Upon returning to Australia in 2005, I teamed up with Anna Helme who had previously worked with Undercurrents. We both felt that the Southeast Asia/Pacific region needed a space for sharing social change video materials and so we set out and started EngageMedia, along the way developing an open source video sharing content management system, developing networks of free software technologists and video makers and building a team across Australia, Indonesia, Singapore, Malaysia, and the Philippines.
Fast forward to June 2012, when EngageMedia, WITNESS and a dozen other organisations gathered to co-found the Video4Change Network. Out of a weeklong retreat, a great many questions arose regarding what impact the work we do really has, and how to go beyond what is often fairly superficial reporting and analysis, mostly due to resource limitations.
Fortunately for the network, Becky Hurwitz of MIT’s Center for Civic Media was present at the event, which lead in turn to a research collaboration with both Civic and the Open Documentary Lab to explore the impact of Video for Change.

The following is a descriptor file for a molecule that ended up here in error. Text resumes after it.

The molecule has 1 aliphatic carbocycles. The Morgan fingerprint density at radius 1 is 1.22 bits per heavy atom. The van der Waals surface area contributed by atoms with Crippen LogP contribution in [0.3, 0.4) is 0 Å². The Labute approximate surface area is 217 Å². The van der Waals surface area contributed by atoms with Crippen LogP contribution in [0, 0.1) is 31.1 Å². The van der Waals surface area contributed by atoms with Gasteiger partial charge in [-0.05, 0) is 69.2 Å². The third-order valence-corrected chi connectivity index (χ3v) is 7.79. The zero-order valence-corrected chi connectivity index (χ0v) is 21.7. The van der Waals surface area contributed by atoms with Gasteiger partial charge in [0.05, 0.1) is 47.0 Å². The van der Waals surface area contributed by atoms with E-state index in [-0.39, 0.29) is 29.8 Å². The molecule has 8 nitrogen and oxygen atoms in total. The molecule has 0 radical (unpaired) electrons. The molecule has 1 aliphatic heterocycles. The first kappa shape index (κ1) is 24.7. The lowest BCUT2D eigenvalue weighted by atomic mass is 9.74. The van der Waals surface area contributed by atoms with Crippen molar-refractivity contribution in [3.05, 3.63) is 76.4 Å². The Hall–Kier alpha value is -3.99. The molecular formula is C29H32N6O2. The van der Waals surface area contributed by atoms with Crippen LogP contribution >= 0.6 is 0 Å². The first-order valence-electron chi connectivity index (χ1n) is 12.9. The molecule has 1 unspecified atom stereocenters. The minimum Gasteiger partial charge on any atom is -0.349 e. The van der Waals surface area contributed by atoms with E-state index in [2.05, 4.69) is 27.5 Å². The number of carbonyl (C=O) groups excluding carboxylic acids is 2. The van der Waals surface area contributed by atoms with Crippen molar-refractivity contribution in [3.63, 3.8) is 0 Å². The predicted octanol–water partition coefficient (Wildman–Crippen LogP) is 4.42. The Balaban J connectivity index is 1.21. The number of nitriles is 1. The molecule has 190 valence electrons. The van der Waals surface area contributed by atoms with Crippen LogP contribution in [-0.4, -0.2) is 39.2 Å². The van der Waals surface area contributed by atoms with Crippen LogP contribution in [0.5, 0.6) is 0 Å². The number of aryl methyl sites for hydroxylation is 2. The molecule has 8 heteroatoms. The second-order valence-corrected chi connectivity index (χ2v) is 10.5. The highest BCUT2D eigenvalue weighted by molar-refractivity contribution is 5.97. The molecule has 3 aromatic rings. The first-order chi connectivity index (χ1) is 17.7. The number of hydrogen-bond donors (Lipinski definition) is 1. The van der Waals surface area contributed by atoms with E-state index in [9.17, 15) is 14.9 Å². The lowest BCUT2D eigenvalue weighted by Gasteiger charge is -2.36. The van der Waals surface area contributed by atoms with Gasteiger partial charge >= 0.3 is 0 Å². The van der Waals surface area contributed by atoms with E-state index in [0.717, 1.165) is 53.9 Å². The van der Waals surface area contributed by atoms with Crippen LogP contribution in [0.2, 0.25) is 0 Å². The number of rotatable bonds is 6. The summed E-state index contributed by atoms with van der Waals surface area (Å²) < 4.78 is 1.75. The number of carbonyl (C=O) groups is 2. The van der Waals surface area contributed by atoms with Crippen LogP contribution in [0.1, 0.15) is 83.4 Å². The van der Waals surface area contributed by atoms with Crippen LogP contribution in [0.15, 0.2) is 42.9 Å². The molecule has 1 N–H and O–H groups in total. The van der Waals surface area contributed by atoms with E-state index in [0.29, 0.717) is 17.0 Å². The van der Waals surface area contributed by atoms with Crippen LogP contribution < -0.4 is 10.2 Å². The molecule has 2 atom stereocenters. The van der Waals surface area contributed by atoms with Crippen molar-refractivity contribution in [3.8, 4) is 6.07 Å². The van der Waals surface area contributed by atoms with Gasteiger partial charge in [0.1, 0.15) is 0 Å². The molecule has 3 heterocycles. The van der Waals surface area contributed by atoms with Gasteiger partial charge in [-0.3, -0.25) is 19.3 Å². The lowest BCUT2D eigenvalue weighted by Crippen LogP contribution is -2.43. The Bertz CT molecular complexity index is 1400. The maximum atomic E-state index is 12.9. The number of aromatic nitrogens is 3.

OpenDocLab is a great space to be conducting this research due to the Center’s exploration of the intersection of technology innovation and storytelling. The Video for Change research taps a number of interests at the Lab; participatory forms of documentary production, crowd-sourced media distribution and aggregation, multiple authorship, and the melding of video with other web-based content.
To my mind, video activists have often been at the leading edge of documentary forms, leveraging innovation to most effectively reach audiences, engage, and mobilise them. Challenge for Change, a project that worked with disadvantaged communities in Canada’s remote Newfoundland in the 1960s, was part of a vanguard that put video production tools in the hands of everyday people, and pushed the idea of first person story telling.